silensy: (Ohana means family)
When you see this, quote Leo McGarry

"This guy's walking down the street when he falls in a hole. The walls are so steep he can't get out.

"A doctor passes by and the guy shouts up, 'Hey you. Can you help me out?' The doctor writes a prescription, throws it down in the hole and moves on.

"Then a priest comes along and the guy shouts up, 'Father, I'm down in this hole can you help me out?' The priest writes out a prayer, throws it down in the hole and moves on

"Then a friend walks by, 'Hey, Joe, it's me can you help me out?' And the friend jumps in the hole. Our guy says, 'Are you stupid? Now we're both down here.' The friend says, 'Yeah, but I've been down here before and I know the way out.'"

I have a huge and wonderfully close family but more than that, I truly believe that we live in an era when it really is about the family we make for ourselves. The people that we choose, the ones who come through, the ones we call in the middle of the night.

This year has been hard. It's been the next thing to impossible. Christmas shopping is a constant reminder that there's one less gift to buy. I see so many things that would be perfect for Victoria and it's always just a few seconds before I remember why I don't have anything for her yet.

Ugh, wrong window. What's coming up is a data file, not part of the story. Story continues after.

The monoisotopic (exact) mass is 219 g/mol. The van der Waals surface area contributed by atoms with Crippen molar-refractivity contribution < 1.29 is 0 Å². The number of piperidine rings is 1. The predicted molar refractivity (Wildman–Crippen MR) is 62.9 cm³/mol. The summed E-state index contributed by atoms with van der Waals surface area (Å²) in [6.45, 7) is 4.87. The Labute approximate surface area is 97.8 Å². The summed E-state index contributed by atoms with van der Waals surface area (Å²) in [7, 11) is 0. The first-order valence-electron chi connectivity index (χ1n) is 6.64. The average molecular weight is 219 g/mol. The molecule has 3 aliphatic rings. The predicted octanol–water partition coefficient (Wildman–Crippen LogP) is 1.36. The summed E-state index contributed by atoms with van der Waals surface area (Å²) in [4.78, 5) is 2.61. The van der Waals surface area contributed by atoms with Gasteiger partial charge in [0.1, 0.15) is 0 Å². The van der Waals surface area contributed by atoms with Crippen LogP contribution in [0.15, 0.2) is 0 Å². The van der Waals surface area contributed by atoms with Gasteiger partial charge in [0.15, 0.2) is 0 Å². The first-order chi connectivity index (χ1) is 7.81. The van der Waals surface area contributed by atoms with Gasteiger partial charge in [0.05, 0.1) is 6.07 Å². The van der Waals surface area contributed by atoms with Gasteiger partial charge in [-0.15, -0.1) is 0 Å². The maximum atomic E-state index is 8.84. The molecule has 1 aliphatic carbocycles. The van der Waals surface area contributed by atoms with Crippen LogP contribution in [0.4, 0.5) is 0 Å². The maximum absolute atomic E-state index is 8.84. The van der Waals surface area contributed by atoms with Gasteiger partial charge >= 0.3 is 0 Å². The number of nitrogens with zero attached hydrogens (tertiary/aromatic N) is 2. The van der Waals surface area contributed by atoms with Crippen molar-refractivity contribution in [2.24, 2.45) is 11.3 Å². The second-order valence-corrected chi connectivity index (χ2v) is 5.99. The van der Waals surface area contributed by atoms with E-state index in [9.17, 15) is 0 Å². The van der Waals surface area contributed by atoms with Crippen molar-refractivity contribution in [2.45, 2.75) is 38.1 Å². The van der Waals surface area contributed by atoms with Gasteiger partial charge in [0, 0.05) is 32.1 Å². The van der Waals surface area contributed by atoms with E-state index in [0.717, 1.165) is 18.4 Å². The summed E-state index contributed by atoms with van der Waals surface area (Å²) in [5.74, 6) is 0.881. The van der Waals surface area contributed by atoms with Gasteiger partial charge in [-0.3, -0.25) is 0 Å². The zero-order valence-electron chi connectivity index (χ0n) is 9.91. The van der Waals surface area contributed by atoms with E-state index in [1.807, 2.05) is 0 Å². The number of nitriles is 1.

I don't have any nutshell revelations to follow that up. My feelings are still messy and unresolved. There's no movie-style inspiring narrative that results or even a Hallmark 'go hug your family'.

I'm grateful for the family I have - the one I was born to and the one I've been fortunate enough to build. That's got to be enough.

Merry Christmas, for those who celebrate. Love and Peace to you all.
silensy: (Ohana means family)
I've been trying to stay busy and not think. But I need to black and white this someplace for myself and Facebook doesn't count.

On March 28, my very dear friend lost her battle with breast cancer. It's the end of three very long years and far far too much pain. We're planning a party for Friday night, the funeral for Saturday morning at 9am. If you'd like to come, you're welcome, though most of you aren't close enough to make it.

I keep trying to make sense of it. None of the things people say, that I say, help at all. Yes, she's not in pain anymore. Yes, I got to say goodbye, tell her I loved her and that it was okay. But the only thing that's keeping me from giving in to the need to scream and scream and scream is sticking close to the sense that this is all not real. Just a bad dream from an overactive imagination. Like Russians.

I don't want it to be real.

I'm leaving the comments open but I don't really want any more sympathy or offers to help. If you want to help, make sure that you let all the women in your life know that their health is in their hands. If you think there's something wrong, demand tests. Push for the ultrasound, the biopsy. Don't assume that youth is a safety net. Victoria was 25 years old when she found the lump.

The doctors told her she was too young. That she couldn't have cancer because cancer didn't hurt. That she wasn't an urgent case. They were wrong every single time.


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December 2011

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